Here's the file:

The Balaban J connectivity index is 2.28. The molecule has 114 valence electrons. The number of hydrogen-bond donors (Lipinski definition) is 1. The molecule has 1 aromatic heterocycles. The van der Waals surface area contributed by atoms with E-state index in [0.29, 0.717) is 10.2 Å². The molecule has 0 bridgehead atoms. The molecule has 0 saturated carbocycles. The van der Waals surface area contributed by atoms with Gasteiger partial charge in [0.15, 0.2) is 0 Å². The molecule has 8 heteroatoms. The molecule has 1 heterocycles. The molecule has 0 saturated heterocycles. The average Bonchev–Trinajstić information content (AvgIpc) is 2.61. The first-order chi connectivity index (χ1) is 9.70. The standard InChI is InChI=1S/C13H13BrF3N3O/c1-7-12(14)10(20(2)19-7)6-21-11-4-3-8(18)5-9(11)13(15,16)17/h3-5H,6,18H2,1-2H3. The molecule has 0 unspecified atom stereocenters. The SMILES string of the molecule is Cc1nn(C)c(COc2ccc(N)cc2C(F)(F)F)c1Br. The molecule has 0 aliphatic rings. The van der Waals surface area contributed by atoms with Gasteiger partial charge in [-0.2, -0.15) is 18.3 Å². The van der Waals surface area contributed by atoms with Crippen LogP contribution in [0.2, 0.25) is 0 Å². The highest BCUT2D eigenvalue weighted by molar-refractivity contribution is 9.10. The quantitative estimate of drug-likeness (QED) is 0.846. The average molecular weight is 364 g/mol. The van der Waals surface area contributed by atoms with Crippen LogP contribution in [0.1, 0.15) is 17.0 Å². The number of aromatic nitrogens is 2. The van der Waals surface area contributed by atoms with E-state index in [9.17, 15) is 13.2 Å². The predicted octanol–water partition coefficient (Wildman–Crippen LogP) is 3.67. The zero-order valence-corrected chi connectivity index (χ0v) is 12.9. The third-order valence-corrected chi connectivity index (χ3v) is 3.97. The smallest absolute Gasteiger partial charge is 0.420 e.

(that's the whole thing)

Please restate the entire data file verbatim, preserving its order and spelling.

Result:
The Balaban J connectivity index is 2.28. The molecule has 114 valence electrons. The number of hydrogen-bond donors (Lipinski definition) is 1. The molecule has 1 aromatic heterocycles. The van der Waals surface area contributed by atoms with E-state index in [0.29, 0.717) is 10.2 Å². The molecule has 0 bridgehead atoms. The molecule has 0 saturated carbocycles. The van der Waals surface area contributed by atoms with Gasteiger partial charge in [0.15, 0.2) is 0 Å². The molecule has 8 heteroatoms. The molecule has 1 heterocycles. The molecule has 0 saturated heterocycles. The average Bonchev–Trinajstić information content (AvgIpc) is 2.61. The first-order chi connectivity index (χ1) is 9.70. The standard InChI is InChI=1S/C13H13BrF3N3O/c1-7-12(14)10(20(2)19-7)6-21-11-4-3-8(18)5-9(11)13(15,16)17/h3-5H,6,18H2,1-2H3. The molecule has 0 unspecified atom stereocenters. The SMILES string of the molecule is Cc1nn(C)c(COc2ccc(N)cc2C(F)(F)F)c1Br. The molecule has 0 aliphatic rings. The van der Waals surface area contributed by atoms with Gasteiger partial charge in [-0.2, -0.15) is 18.3 Å². The van der Waals surface area contributed by atoms with Crippen LogP contribution in [0.2, 0.25) is 0 Å². The highest BCUT2D eigenvalue weighted by molar-refractivity contribution is 9.10. The quantitative estimate of drug-likeness (QED) is 0.846. The average molecular weight is 364 g/mol. The van der Waals surface area contributed by atoms with Crippen LogP contribution in [0.1, 0.15) is 17.0 Å². The number of aromatic nitrogens is 2. The van der Waals surface area contributed by atoms with E-state index in [9.17, 15) is 13.2 Å². The predicted octanol–water partition coefficient (Wildman–Crippen LogP) is 3.67. The zero-order valence-corrected chi connectivity index (χ0v) is 12.9. The third-order valence-corrected chi connectivity index (χ3v) is 3.97. The smallest absolute Gasteiger partial charge is 0.420 e.